No I had no plans to ‘take you to task’. In fact I agree with what you are saying here, but wonder how different it is from what McCormack is trying to say. Arguably to participate in the Son’s relation to the Father is not exclusive of participating in the Father, but the means of participating in the Father. However, it is not a direct participation, but participation by means of humanisation in Jesus the Son. As you say the Father and Son share a love for the world but this does not blur the distinctions between them in that the Father sends and the Son does not, the Son is a human being and the Father is not.
    On rereading my post, I don’t think I was suggesting that we ‘participate in a one-way relationship’ but rather that we participate one-way in a two-way relationship which is constituted by reciprocal one-way relations (if that makes sense).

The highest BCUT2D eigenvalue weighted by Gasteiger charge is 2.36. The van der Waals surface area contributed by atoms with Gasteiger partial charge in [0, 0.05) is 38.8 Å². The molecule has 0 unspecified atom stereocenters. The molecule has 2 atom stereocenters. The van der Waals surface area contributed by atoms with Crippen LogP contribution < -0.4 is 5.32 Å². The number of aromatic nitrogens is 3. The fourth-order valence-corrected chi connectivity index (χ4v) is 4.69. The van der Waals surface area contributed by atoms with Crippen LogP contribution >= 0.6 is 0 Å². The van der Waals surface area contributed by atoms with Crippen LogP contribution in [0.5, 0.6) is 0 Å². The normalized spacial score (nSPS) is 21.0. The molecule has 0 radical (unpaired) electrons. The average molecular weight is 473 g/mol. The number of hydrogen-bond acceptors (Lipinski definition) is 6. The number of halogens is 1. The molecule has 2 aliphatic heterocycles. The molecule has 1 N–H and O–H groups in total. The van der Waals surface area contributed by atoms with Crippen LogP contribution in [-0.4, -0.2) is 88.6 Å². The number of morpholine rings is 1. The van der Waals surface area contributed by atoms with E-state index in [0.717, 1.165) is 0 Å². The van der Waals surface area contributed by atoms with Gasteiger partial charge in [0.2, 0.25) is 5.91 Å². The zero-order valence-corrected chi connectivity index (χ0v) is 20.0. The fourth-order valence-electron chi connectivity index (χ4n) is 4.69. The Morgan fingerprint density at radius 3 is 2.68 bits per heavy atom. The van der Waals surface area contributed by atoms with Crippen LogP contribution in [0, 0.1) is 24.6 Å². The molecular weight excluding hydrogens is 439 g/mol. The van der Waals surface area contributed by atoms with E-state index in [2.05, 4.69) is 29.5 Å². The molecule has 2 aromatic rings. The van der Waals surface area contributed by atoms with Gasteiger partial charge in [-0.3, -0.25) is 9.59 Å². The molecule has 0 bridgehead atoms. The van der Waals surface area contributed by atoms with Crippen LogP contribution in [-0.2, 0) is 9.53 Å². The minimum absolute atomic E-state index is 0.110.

4. I’m going to come to the defense of Jüngel and McCormack, because I think they are right. What’s missing here is the recognition that what constitutes the life of Jesus as the definitive revelation and actualization of God’s being is the fact that God is the one who does it. As Barth puts it, God has elected this man Jesus to be God’s self-revelation. To say that the Son’s relationship with the Father constitutes the life of God is only true if that relationship is one that God has elected and determined. The fact that this election, as I would put it (in a rather Jensonian way), coincides with the life of this man must not obscure the important differentiation between the divine decision and the human correspondence to this decision. What makes Jesus the self-revelation of God is the fact that he is determined from beginning to end by the triune God’s determination to be this particular human being. Put differently, Jesus is the actuality of God because he wholly and perfectly corresponds to his election. One gets the impression from what is being said here that Jesus elects God, rather than the other way around.